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Surviving a Stalker
Surviving a Stalker



Safety for Stalking Victims
Safety for Stalking Victims



Stalking: A Hot Issue
Stalking: A Hot Issue



Every Breath You Take : Stalking Narratives and the Law
Every Breath You Take : Stalking Narratives and the Law

Stalking Definitions



While every state has different specific language defining stalking, there are five main parts of most stalking statutes that must be met in order for law enforcement to treat a case as a stalking case. Those elements include:

  • A 'willful course of conduct'
  • involving repeated or continuing harassment
  • of another individual
  • that would cause a reasonable person to feel terrorized, frightened, intimidated, threatened, 'harassed' or molested
  • and that actually causes the victim to feel terrorized, frightened, intimidated, threatened, harassed or molested.

The idea of a reasonable person derives from British Law. It suggests a test that can be applied on the basis of an intelligent non-expert person, that is a reasonable person, being put in a position able to consider the evidence that might have been available at a place or time. The test becomes: what would a reasonable person do under these circumstances, given the evidence or being exposed to a particular situation.

According to most state anti-stalking laws, a person can be charged with stalking for willfully and repeatedly contacting another individual, without permission. Under these laws, assailants could be charged with stalking for repeatedly:

  • Following or appearing within the sight of another. A restraining order is especially helpful with this one. For instance, if someone is legally parked in front of your house, law enforcement might be able to ask them to move on or in extreme cases get them for loitering and prowling. BUT, with a restraining order in place - BOOM - now it's a violation of the court order - making arrest much more probable and penalties much stiffer.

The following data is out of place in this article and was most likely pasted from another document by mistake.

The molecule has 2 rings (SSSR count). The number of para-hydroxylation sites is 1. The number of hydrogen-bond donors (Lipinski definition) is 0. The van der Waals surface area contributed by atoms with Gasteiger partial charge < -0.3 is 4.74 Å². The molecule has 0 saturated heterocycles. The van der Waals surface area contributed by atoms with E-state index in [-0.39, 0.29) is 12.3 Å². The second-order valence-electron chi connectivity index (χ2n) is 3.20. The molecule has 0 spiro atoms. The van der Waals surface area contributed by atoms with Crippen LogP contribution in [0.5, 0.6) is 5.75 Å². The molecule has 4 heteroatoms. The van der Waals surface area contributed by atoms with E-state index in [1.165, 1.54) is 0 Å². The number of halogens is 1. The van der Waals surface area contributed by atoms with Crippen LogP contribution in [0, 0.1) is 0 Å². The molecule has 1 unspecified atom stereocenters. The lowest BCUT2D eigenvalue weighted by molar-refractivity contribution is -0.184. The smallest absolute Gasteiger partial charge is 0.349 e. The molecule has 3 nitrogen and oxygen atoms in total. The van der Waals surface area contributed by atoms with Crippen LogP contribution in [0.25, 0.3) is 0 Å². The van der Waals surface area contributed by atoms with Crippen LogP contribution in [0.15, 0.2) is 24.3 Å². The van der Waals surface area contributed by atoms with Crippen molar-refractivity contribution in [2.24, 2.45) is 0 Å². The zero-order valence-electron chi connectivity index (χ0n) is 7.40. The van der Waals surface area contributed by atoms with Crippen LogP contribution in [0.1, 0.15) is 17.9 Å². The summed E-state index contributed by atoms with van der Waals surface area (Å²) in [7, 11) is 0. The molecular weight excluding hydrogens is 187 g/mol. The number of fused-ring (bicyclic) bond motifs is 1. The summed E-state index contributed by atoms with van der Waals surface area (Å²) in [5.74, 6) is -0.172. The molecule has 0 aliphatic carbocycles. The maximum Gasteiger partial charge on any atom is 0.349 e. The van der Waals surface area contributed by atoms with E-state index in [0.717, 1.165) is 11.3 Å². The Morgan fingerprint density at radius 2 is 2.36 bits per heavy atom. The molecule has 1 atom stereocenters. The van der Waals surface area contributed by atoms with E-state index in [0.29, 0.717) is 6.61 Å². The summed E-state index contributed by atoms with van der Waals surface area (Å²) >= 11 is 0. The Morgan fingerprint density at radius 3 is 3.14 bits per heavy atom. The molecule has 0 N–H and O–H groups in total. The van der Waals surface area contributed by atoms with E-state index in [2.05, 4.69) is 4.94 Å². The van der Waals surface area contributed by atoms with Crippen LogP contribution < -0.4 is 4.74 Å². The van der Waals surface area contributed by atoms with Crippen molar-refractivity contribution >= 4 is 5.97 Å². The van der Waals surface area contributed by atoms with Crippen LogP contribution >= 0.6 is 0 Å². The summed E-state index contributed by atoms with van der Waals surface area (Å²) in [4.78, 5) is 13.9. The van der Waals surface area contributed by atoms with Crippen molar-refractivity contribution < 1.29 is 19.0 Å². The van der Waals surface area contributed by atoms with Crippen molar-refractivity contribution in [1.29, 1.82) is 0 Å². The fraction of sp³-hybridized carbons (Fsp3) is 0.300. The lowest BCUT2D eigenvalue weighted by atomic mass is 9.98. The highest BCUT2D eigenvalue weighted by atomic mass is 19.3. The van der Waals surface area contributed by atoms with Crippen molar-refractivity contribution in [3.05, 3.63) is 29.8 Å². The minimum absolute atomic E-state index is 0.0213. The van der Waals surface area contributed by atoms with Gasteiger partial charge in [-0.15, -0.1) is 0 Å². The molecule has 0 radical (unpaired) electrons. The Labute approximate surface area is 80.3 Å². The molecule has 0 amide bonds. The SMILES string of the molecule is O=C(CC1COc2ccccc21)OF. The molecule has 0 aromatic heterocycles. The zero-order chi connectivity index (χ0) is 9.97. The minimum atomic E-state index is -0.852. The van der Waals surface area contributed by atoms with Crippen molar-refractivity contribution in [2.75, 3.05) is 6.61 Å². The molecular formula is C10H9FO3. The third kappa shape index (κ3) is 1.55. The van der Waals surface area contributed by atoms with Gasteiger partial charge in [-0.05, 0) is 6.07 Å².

• Approaching or confronting another individual in a public or private place.

  • Appearing at the work place or residence of another. Again, a restraining order will help with this one. Your boss or anyone in a position of authority can authorize law enforcement to issue a trespass warning against your stalker - meaning that if they show up again, they will be arrested for trespassing - whether you are there or not.

  • Entering or remaining on an individual's property (trespassing)

  • Contacting by telephone, mail, or e-mail (harassing communications)

  • Getting other people to harass on their behalf. This is where your log or journal will come in handy. Make sure you're documenting who is harassing, when, how, etc.

  • Leaving notes on cars, in mailboxes. By the way, did you know that it can be a violation of Federal law for a private individual to put items in a mailbox? If a stalker is making use or your mailbox or you supect that your mail is being opened or stolen, contact the Office of the Postmaster General near you.

Stalking can go had in hand with other crimes as well. It's often accompanied by crimes such as trespass, assault, criminal mischief, loitering/prowling, and vandalism. Stalking can be a crime in and of itself and doesn't require that the stalker and the victim have some level of a relationship or even know each other at all.

In many cases, a person is stalked by someone they've had a relationship with - especially when the relationship is ending and one partner can't accept it. They might stalk you to see if you're seeing someone else, stalk you to find an opportunity to take the kids or commit an act of violence against you, or just to pressure and harass you.

Other stalkers might be total strangers - someone who sees you in a grocery store, for example, and who has serious problems in having healthy relationships. Rather than approaching you and saying "hi, I'm so-and-so" and striking up conversation to get to know you, these types of stalkers might instead follow you from afar, possibly having a type of fantasy relationship with you.

Both of these are dangerous! Don't assume that just because a stalker hasn't ever done anything violent toward you that they're not planning to!




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Last Updated: March 16, 2011